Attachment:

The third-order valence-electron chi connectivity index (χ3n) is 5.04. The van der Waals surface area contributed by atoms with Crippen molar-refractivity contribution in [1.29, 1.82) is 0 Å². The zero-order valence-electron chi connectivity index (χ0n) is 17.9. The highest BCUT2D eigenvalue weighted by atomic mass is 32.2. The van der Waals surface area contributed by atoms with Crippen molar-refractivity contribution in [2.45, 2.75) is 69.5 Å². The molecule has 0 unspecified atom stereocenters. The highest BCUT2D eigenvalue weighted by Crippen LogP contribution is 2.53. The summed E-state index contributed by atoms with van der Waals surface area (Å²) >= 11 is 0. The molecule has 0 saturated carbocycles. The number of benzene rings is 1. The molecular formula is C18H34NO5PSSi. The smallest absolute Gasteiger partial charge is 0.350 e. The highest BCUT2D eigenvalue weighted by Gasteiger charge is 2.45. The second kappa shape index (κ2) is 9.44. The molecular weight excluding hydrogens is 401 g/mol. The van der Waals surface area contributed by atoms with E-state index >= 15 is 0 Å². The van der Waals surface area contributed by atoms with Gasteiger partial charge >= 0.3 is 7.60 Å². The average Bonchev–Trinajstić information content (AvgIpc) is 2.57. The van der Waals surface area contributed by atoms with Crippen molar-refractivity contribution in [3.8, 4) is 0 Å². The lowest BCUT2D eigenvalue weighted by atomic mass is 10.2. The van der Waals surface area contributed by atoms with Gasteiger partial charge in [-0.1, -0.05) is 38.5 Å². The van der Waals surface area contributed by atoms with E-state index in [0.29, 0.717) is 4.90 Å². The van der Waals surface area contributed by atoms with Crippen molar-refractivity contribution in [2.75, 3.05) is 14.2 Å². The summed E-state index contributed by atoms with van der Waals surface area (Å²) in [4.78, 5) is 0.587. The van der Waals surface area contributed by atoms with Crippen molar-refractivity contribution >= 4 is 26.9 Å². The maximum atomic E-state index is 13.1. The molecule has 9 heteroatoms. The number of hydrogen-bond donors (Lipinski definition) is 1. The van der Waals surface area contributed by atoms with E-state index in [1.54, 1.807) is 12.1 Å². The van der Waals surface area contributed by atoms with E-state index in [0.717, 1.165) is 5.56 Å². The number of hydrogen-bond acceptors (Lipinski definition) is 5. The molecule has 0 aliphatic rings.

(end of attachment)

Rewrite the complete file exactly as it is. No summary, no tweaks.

The third-order valence-electron chi connectivity index (χ3n) is 5.04. The van der Waals surface area contributed by atoms with Crippen molar-refractivity contribution in [1.29, 1.82) is 0 Å². The zero-order valence-electron chi connectivity index (χ0n) is 17.9. The highest BCUT2D eigenvalue weighted by atomic mass is 32.2. The van der Waals surface area contributed by atoms with Crippen molar-refractivity contribution in [2.45, 2.75) is 69.5 Å². The molecule has 0 unspecified atom stereocenters. The highest BCUT2D eigenvalue weighted by Crippen LogP contribution is 2.53. The summed E-state index contributed by atoms with van der Waals surface area (Å²) >= 11 is 0. The molecule has 0 saturated carbocycles. The number of benzene rings is 1. The molecular formula is C18H34NO5PSSi. The smallest absolute Gasteiger partial charge is 0.350 e. The highest BCUT2D eigenvalue weighted by Gasteiger charge is 2.45. The second kappa shape index (κ2) is 9.44. The molecular weight excluding hydrogens is 401 g/mol. The van der Waals surface area contributed by atoms with E-state index >= 15 is 0 Å². The van der Waals surface area contributed by atoms with Gasteiger partial charge >= 0.3 is 7.60 Å². The average Bonchev–Trinajstić information content (AvgIpc) is 2.57. The van der Waals surface area contributed by atoms with Crippen molar-refractivity contribution in [3.8, 4) is 0 Å². The lowest BCUT2D eigenvalue weighted by atomic mass is 10.2. The van der Waals surface area contributed by atoms with Gasteiger partial charge in [-0.1, -0.05) is 38.5 Å². The van der Waals surface area contributed by atoms with E-state index in [0.29, 0.717) is 4.90 Å². The van der Waals surface area contributed by atoms with Crippen molar-refractivity contribution in [2.75, 3.05) is 14.2 Å². The summed E-state index contributed by atoms with van der Waals surface area (Å²) in [4.78, 5) is 0.587. The van der Waals surface area contributed by atoms with Crippen molar-refractivity contribution >= 4 is 26.9 Å². The maximum atomic E-state index is 13.1. The molecule has 9 heteroatoms. The number of hydrogen-bond donors (Lipinski definition) is 1. The van der Waals surface area contributed by atoms with E-state index in [1.54, 1.807) is 12.1 Å². The van der Waals surface area contributed by atoms with E-state index in [0.717, 1.165) is 5.56 Å². The number of hydrogen-bond acceptors (Lipinski definition) is 5. The molecule has 0 aliphatic rings.